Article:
EXPLOREMY LIBRARY
Art & Architecture
Garden & Gun

Garden & Gun June/July 2019

Celebrating the best of Southern culture, music, food, style, travel, art, literature, and the sporting life. Plus, lots of good dogs.

Country:
United States
Language:
English
Publisher:
The Allee Group LLC
Frequency:
Bimonthly
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6 Issues

in this issue

3 min.
island escape

Growing up a river rat in coastal Georgia, I was a student of all of the state’s fifteen barrier islands, but the wildest ones enthralled me most. Even their names seemed to conjure adventure—Ossabaw, Blackbeard, Wassaw (where I left plenty of tracks in the sand), St. Catherines, Sapelo, Wolf, and the crown jewel, Cumberland. At eighteen miles long, it is the largest of the islands and was once primarily owned by the Carnegie family, of steel and philanthropy fame. Here there were remains of forts, mansion ruins, wild horses—the stuff of a young explorer’s dreams. I first visited the island when I was fifteen. And though that was just a day trip, I’ve never forgotten the sheer scope of the maritime forest, with live oaks carpeted in resurrection fern as deep…

1 min.
sweet tooth

I often joke with Jenny that if the house catches fire, grab the kids first, the dogs next, and then my Megalodon tooth. I found it when I was thirteen. My jon boat’s anchor miraculously snagged it while dragging along the bottom on a windy day. I’d collected plenty of shark teeth by then, but I’d never found one as big and as perfectly preserved, its serrated edges still sharp enough to cut even after spending at least three million years in the mud. And while many friends have suggested it belongs in a frame, I keep it on a shelf so I can let others feel its heft or run my own fingers down its ridges. These days I take great delight in my children’s passion for shark tooth…

3 min.
“you can see the sights, burn some calories, and get a po’boy—or a sno-ball—afterward”

—Maurice Carlos Ruffin on running with streetcars, p. 140 John Grisham WRITER More than thirty years ago, a small-town Mississippi lawyer named John Grisham arose early before work to write. After he finished that first book, A Time to Kill, Grisham began writing The Firm, which became 1991’s top-selling novel and kicked off one of modern history’s most celebrated writing careers. Grisham, who was born in Jonesboro, Arkansas, will release his next legal thriller in October. He’s also writing another book set on fictional Camino Island, which takes inspiration from Amelia Island, Florida—Grisham’s favorite place for “serious loafing,” as he calls it in his ode to summer by the shore (“Classic Weekend Escapes,” p. 101). Ada Limón WRITER Ada Limón has written five books of poetry, including The Carrying, which won the National Book Critics Circle…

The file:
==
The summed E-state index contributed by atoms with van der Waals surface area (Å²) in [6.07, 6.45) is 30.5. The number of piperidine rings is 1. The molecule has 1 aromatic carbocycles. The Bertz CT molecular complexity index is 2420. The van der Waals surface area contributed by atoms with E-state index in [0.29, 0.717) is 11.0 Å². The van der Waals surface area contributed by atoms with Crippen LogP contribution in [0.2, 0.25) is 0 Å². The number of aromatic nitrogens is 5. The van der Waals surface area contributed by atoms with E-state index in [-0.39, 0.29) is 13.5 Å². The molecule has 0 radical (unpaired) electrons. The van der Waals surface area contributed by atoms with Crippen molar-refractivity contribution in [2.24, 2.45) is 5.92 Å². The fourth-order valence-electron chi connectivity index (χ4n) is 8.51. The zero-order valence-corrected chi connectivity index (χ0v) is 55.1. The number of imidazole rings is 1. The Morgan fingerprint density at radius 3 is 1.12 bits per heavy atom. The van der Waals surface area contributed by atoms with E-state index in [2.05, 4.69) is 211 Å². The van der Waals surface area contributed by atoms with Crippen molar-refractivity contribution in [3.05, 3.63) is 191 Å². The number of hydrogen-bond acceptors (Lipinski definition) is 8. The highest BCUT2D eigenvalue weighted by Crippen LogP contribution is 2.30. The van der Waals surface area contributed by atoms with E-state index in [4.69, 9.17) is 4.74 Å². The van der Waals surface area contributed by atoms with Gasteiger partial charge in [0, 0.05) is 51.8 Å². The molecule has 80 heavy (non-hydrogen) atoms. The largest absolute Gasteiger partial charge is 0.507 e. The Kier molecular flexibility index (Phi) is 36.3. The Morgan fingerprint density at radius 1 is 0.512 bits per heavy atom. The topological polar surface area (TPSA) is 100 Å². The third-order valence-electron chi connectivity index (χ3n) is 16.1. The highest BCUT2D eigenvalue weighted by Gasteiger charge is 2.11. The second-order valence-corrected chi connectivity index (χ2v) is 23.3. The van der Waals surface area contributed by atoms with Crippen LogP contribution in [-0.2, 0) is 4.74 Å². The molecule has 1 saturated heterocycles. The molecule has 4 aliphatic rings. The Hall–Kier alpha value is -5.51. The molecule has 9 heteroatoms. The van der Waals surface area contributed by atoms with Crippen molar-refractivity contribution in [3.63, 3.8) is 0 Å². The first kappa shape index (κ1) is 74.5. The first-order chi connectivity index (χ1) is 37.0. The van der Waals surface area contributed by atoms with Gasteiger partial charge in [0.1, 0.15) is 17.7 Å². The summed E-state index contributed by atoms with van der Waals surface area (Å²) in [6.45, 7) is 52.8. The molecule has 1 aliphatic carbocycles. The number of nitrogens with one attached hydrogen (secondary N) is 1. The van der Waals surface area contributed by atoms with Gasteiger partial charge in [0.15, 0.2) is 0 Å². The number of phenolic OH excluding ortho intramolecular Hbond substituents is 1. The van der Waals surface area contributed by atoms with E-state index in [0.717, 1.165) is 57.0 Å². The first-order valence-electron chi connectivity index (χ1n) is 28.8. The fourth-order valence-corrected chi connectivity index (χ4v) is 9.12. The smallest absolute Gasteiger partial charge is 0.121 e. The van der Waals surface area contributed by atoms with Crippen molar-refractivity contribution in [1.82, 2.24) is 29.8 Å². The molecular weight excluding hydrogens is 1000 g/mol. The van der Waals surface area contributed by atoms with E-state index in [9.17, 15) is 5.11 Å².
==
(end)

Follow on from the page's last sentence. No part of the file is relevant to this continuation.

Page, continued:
1 min.
“every trip to kentucky has me hauling a suitcase of white lily flour back to oregon”

ROLL OUT THE WELCOME Several weeks ago, I received a subscription offer to your magazine. It was a surprise to me, a traditional woodchuck Yankee. I took a chance and mailed my check, and the April/May 2019 issue arrived. Russell Worth Parker’s Good Dog essay was worth the subscription price. I’ll be looking forward to the next issue. Amy Brill Sutton, Vermont When my April/May 2019 issue of G&G arrived, I jumped for joy seeing Scott Peacock’s name. He is my biscuit god, and I have been following his recipe for nearly a decade. But I knew little about the man. Every trip to Kentucky has seen me hauling a suitcase full of White Lily flour back to Oregon. Now I am excited to try a different flour that I just unboxed from…

1 min.
social chatter

WE ASKED... How do you describe summer heat? On Facebook, you shared your favorite Southern expressions for temperatures hotter than the hinges on the gates of hell. It’s like walking in dogs’ breath. Walter Schwarz Hotter than Georgia asphalt. Heather Smith As hot as burlap underwear. Kelli Gathright Hotter than Billy blue blazes. Kimber Williams I’m ’bout to smother. Sandra Yarboro Hotter than chicken-fried hell. Dee Thompson Hotter than two foxes “fornicating” in a forest fire. Barbara Lawson Air you can wear! Nancy Thornton-Waterhouse Hotter than a two-dollar pistol. Anne Dolan I just saw a hound dog chasing a rabbit—and they were both walking. Christine Clayton Hutchinson…

5 min.
banding together

Hanging out backstage isn’t what it used to be. Remember the movie Almost Famous? A budding music journalist goes on the road in the early seventies with the fictional band Stillwater, a group partially based on the Allman Brothers, and gets a behind-the-curtain look into a world of groupies, drugs, and hard drinking. Today it’s mostly just about what the Wi-Fi password is, video games, and maybe a green juice. ¶ But what hasn’t changed, mercifully, is the spine-tingly adrenaline rush as the house lights dim. And on this sultry night just before a show in Ocala, Florida, Devon Allman tells his bandmates to huddle up. This tour has been a special one because Duane Betts is here too, playing the opening slot before the Devon Allman Project’s set. Allman grabs Betts,…